Katie Curtis and Dario Bilakovic, for their committed service as First Friend Cultural Mentors to a number of refugee families.

Cheryl Bopp, Mary Kay Kates, and the whole Rock of Ages Clothing Closet Team, for their commitment to operating the clothing closet every week for many years, ensuring that our refugee clients have the clothing items they need.

 Mary Kay Kates, accepting on behalf of the Rock of Ages Clothing Closet volunteers

Mary Kay Kates, accepting on behalf of the Rock of Ages Clothing Closet volunteers

Guru Chhetri, for his volunteer work following his employment with LSG, providing interpretation and transportation assistance; and for his support of our fundraising initiatives this past year.

 LSG Staff Crispin Wiljonda and Melanie Johnson pose with Guru Chhetri.

LSG Staff Crispin Wiljonda and Melanie Johnson pose with Guru Chhetri.

Obaid Rasoul, for his over 30 years of service as an employment specialist with LSG and his ongoing volunteer work with refugees.

Dorothy Beasley, for her advocacy on behalf of refugees, her work as a First Friend Cultural Mentor, and her previous volunteer work with LSG’s cultural orientation and citizenship classes.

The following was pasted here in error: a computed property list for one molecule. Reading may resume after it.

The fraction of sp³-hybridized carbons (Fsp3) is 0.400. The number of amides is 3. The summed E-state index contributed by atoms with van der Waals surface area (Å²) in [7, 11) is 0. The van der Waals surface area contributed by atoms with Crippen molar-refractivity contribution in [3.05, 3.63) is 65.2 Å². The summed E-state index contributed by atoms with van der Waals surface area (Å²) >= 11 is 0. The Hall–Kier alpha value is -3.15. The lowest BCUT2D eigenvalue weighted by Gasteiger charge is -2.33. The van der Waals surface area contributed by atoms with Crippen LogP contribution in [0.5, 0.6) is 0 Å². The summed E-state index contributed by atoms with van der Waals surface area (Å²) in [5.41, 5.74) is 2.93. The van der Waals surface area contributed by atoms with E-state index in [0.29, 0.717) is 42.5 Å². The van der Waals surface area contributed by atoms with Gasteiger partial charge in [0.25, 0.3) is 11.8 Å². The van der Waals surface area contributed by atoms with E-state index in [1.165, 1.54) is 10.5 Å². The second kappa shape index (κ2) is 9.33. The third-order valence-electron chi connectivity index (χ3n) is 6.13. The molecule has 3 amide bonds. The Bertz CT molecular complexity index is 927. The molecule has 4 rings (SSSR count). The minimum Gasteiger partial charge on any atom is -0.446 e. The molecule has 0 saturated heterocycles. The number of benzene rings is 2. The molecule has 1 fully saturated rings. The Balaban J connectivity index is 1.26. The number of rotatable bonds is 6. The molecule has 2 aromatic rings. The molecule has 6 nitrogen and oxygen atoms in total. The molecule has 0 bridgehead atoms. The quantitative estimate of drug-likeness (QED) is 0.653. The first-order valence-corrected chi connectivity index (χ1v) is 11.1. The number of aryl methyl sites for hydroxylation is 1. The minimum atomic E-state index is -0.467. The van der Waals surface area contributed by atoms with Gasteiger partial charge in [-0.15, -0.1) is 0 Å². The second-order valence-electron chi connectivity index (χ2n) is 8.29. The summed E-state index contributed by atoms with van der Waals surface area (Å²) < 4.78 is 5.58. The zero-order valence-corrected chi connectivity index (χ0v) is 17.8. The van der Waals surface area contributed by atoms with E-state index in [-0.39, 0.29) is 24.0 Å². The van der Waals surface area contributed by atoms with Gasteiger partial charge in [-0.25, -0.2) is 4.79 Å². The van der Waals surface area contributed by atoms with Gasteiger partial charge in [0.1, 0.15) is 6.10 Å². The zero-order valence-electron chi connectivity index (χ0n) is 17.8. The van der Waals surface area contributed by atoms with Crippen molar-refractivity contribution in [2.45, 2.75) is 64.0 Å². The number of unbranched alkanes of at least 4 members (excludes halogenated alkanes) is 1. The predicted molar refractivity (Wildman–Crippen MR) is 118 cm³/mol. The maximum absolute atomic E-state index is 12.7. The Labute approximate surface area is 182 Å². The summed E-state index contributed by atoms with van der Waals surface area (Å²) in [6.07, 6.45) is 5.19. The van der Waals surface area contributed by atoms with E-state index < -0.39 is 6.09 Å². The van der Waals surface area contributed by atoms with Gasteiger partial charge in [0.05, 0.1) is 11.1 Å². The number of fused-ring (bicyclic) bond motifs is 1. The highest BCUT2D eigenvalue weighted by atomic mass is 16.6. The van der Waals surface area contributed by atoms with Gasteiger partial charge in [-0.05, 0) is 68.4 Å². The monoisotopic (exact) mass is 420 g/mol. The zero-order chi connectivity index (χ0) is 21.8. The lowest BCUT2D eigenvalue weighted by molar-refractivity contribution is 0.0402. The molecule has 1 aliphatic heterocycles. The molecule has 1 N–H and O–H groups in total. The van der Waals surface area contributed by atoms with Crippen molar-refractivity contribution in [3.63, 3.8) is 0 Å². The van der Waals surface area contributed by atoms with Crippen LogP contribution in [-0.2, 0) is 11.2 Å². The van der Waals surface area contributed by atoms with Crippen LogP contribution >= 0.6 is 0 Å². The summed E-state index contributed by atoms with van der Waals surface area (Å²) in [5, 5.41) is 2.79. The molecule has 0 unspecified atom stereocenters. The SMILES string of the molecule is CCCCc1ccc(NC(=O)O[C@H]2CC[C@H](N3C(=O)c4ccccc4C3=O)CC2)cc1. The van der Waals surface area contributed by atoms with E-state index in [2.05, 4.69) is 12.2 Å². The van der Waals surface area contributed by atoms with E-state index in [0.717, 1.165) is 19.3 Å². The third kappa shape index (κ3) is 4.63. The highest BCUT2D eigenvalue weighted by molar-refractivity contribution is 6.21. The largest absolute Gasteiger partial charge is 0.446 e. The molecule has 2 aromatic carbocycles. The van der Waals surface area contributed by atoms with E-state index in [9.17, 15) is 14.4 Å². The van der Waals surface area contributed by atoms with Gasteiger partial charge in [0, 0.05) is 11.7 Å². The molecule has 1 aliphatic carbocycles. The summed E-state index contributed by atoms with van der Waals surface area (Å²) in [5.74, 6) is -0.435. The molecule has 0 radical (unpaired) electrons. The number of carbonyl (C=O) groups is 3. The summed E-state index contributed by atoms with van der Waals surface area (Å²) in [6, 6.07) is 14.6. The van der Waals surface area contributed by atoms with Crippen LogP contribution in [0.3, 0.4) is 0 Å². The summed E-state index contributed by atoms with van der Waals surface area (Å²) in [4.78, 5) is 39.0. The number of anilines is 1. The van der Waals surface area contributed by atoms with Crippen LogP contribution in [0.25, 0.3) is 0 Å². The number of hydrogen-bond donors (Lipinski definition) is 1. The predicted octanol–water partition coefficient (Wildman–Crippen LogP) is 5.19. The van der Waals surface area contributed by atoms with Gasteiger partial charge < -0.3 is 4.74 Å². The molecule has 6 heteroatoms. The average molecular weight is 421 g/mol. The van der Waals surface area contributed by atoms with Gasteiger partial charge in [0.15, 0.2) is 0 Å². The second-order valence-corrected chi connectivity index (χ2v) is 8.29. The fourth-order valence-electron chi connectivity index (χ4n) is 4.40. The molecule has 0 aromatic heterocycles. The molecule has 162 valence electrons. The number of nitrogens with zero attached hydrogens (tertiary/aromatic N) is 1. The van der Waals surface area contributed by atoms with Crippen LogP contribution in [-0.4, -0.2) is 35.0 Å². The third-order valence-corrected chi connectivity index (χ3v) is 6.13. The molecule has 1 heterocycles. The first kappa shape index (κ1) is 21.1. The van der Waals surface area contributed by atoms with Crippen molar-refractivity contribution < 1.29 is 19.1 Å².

Aimmee Zongondou (LSG), Dorthy Beasley and Melanie Johnson (LSG).

Aimmee Zongondou (LSG), Dorthy Beasley and Melanie Johnson (LSG).

In spite of the challenging year the resettlement community has faced—not to mention the cold and rainy weather of the evening—potluck attendees left in high spirits, warmed by the lively conversations and new friendships struck up while gathered around the table.    

Thank you to everyone who came out and made this event an overwhelming success!


The McAdams Family Grows Again!


November is National Adoption Month, a month to knowledge and celebrate families touched by adoption!  At LSG, we are fortunate to witness many lives changed when children in foster care find their permanent home.

Earlier this month, nine-year-old Gavin was welcomed into his forever family. His parents and eight new siblings celebrated the finalization of his adoption as he officially became a “McAdams!”

His parents Candy and Kevin have made a huge impact on many children’s lives over the years.  They’ve opened their home as foster parents to multiple children in need of a temporary home and have adopted five of those children.  They’ve also recruited several of their friends to foster with LSG, including the Roers who recently finalized the adoption of their two children.